04/09/2014, 00.00
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Exit polls show Megawati leading in Indonesian elections thanks to the "Widodo effect"

Early results show the PDIP of former President Megawati leading the pack with almost 20 per cent of the vote, riding on the coattails of the Jakarta governor, who is poised to run in the upcoming presidential poll. The Golkar Party is in second place. Islamist parties are a flop. Mired in scandals and corruption accusations, outgoing President Yudhoyono's party fares badly.

Jakarta (AsiaNews) - Early exit polls indicate that the Indonesian Democracy Party-Struggle (PDI-P), led by former president Megawati Sukarnoputri, is set to win in today's parliamentary election. Although official results are not yet available, several independent analysts and groups believe the nationalist party will turn out to be the real winner in the poll.

Election results released by one of the many research institutes said that after 51.09 per cent of ballots were, the PDI-P was ahead with 19.18 per cent of the vote, followed by the Golkar Party of former President Suharto with 15.27 per cent, and Gerindra (Great Indonesia Movement Party), led by former Army Special Forces Commander Prabowo Subianto, with 11.72 per cent of the vote.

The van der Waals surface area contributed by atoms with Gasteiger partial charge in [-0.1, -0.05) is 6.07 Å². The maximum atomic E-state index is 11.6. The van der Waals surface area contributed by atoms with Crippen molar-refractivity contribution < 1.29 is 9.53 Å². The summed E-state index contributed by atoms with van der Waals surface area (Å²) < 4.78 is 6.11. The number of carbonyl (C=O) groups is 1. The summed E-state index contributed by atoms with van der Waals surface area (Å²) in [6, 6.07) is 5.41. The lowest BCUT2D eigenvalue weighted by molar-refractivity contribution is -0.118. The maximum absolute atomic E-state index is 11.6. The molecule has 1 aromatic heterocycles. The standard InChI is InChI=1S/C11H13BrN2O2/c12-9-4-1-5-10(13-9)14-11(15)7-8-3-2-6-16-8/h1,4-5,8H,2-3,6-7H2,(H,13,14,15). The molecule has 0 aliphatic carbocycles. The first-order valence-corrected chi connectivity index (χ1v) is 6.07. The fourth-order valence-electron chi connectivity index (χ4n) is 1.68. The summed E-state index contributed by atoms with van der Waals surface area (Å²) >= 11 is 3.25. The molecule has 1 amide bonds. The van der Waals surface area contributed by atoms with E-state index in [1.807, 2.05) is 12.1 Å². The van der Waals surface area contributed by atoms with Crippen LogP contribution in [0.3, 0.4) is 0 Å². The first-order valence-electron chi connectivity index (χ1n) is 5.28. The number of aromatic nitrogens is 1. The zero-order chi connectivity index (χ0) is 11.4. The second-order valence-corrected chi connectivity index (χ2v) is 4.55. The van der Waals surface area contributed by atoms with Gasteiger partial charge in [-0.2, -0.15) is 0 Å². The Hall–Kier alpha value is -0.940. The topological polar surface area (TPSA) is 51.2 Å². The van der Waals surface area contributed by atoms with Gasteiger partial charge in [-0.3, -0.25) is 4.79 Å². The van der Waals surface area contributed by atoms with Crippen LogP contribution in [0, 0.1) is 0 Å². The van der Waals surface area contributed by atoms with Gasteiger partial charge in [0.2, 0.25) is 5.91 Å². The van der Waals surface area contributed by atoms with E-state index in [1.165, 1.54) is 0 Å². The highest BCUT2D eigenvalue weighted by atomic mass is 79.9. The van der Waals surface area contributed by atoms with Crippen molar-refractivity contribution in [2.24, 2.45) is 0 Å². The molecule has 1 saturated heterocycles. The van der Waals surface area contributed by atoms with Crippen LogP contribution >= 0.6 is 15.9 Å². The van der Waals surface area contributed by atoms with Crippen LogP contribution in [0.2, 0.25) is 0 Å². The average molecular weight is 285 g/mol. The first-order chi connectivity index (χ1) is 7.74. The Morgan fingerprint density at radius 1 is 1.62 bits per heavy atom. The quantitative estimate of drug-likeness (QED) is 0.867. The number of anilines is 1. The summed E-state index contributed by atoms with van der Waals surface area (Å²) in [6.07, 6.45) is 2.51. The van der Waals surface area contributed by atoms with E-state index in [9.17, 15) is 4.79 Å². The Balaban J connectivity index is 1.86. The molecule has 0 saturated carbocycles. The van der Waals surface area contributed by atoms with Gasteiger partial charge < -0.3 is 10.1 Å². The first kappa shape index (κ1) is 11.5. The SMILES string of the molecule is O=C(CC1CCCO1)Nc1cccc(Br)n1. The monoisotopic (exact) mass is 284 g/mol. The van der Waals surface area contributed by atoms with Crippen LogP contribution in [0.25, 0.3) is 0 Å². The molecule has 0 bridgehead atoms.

President Susilo Bambang Yudhoyono's Democrat Party lost badly, managing only to be in fourth place, with just 10.11 per cent. However, this was expected, local political experts said, because of the numerous cases of corruption involving members of the president's administration and top party brass.

Islamist parties fared even worse, with the Justice and Prosperous Party (PKS) taking home only 6.06 per cent of the vote, punished by voters for its own brush with corruption and bribery cases.

The moderate National Awakening Party PKB), inspired by former reformist President Abdurrahman 'Gus Dur' Wahid, won 9.58 per cent with two other moderates parties gaining about 7 and 6 per cent respectively.

Voters in the world's most populous Muslim nation can also celebrate a largely violence- and tension-free three-week election campaign, except for some clashes in Papua with local separatists.

Voters seem to be getting more politically savvy, with radical Islamist parties losing steam as a result of various scandals.

The PDI-P victory could also help Joko Widodo, the current governor of Jakarta, in the upcoming presidential election (9 July), creating a 'Jokowi' (as the governor is affectionately called) effect. 

A few days ago, the Catholic Church appealed to Indonesians, especially Christian Indonesians, to vote according to their ​​"ethical and moral" values.

"Your vote is important," it said in a letter, "because those who will be elected in the general election will shape the future of the nation and will affect, among other things, its social and economic well-being." Hence, "assert your civil rights and participate in the country's political life in order to shape its future." (MH)

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